Table of Contents

Understanding Court Filing Fees

How Much does a divorce cost


One of the most common questions about divorce in Australia is whether the court filing fee can be avoided.

A divorce must be granted by a Federal Court. The Federal Government sets fees for divorce applications: currently, $1060 for those without concession and $350 for those with a Health Care Card or other concession.

Unfortunately, these fees are unavoidable when proceeding with a divorce.

It’s essential to budget for these costs when planning your divorce. Instalment payment arrangements may be arranged if using a solicitor.

Setting the necessary funds aside can help avoid any unexpected delays with an application.

What To Do If You Have Lost Your Marriage Certificate

Marriage Certificate

 

A misplaced marriage certificate can cause panic, but there’s no need to worry.

A new copy can be obtained by contacting the relevant Registry of Births, Deaths & Marriages in the state or territory where marriage occurred.

The cost is around $80, and while getting a new copy may take some time, this step is crucial for moving forward with the divorce application.

If you were married overseas and have lost your marriage certificate, the process might be a bit more complex but still possible.

You’ll need to contact the relevant authorities in that country to get a new copy.

Additionally, if the certificate is in a language other than English, a translated copy will have to be supplied to file with your application.

Lastly if no certificate was ever issued or a copy cannot be obtained it is still possible to proceed by documenting evidence that you were married.

Dealing With An Absent Or Uncooperative Spouse

 

Sometimes, spouses move interstate or overseas, making it challenging to serve divorce papers.

If a spouse’s whereabouts is unknown then reaching out to friends, family, or children of the relationship for information becomes necessary.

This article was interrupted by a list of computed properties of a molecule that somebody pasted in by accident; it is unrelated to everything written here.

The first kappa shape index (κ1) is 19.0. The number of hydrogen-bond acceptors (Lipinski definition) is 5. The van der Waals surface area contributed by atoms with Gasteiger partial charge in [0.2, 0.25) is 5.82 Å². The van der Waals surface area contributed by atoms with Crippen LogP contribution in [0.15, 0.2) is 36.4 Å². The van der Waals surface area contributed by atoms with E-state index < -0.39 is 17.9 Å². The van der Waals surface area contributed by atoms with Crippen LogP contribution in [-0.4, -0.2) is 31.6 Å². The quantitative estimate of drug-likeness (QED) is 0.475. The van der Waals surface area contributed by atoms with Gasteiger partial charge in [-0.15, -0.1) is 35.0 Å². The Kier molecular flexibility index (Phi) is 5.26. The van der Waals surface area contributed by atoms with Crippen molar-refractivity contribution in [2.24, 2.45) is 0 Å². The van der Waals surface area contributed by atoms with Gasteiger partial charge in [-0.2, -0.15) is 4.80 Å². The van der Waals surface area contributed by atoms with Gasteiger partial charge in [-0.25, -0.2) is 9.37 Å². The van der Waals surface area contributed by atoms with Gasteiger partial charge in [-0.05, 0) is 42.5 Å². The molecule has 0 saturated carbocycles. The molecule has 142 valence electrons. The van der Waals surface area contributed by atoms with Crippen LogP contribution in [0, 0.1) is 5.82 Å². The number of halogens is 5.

When an ex-spouse cannot be located, an application for a dispensation of service can be made, which means the court will accept that all reasonable attempts have been made to find them and will then allow the divorce to proceed.

If a spouse is intentionally avoiding service, the process might be delayed.

Typically, divorce papers must be served 28 days before the court hearing.

If your spouse is being difficult, you might need to arrange for personal service or provide evidence that all reasonable attempts to serve them have been made.

An adjournment of the first divorce hearing date may be necessary to ensure proper service occurs.

Separation Under One Roof & Brief Reconcilliations

separated couple on the couch

 

Living under the same roof after separating can count as time towards the 12 months of separation needed for a divorce to proceed. 

If, after deciding to separate, spouses live separately within the same house, such as having separate bedrooms and cooking and eating meals separately, this can still count as separation.

Detailed evidence of the living arrangements will be needed to support a claim of separation while living under one roof.

Any brief reconciliations after the initial separation date may impact the divorce timeline.

If the total of reconciliation periods does not exceed three months within a 12-month separation period, an application for divorce can occur when you add the 12 months after the initial separation date AND the period/s of reconciliation.

If the reconciliation/s lasted longer than three months, the clock resets, and 12 months of separation is calculated from the last separation date.

Early Marriage & Divorce Applications

Couple waiting for divorce papers

 

For couples who separated within the first twelve months of marriage, there are additional steps to consider.

A full 12 months of separation must occur before applying for divorce, and if this period ends within the first two years of the date of marriage, evidence must be shows that the couple has taken reasonable steps to consider if reconciling is possible.

This may involve providing additional affidavit evidence and attending/attempting counselling.

Given these extra requirements, it might be simpler to wait until the two-year mark after the marriage before filing for divorce to streamline the process and avoid the need for additional documentation and action.

We Are Here To Help

Your Online Legal Group


Navigating divorce can be complex, but understanding these common questions can help demystify the process.

 

Whether it’s dealing with lost documents, serving an uncooperative spouse, or understanding separation rules, having the right information is crucial.

 

Remember, seeking legal advice early on can provide clarity and make the journey much smoother.

 

The Team at Your Divorce are here to help answer any questions and provide guidance through each step of the divorce process.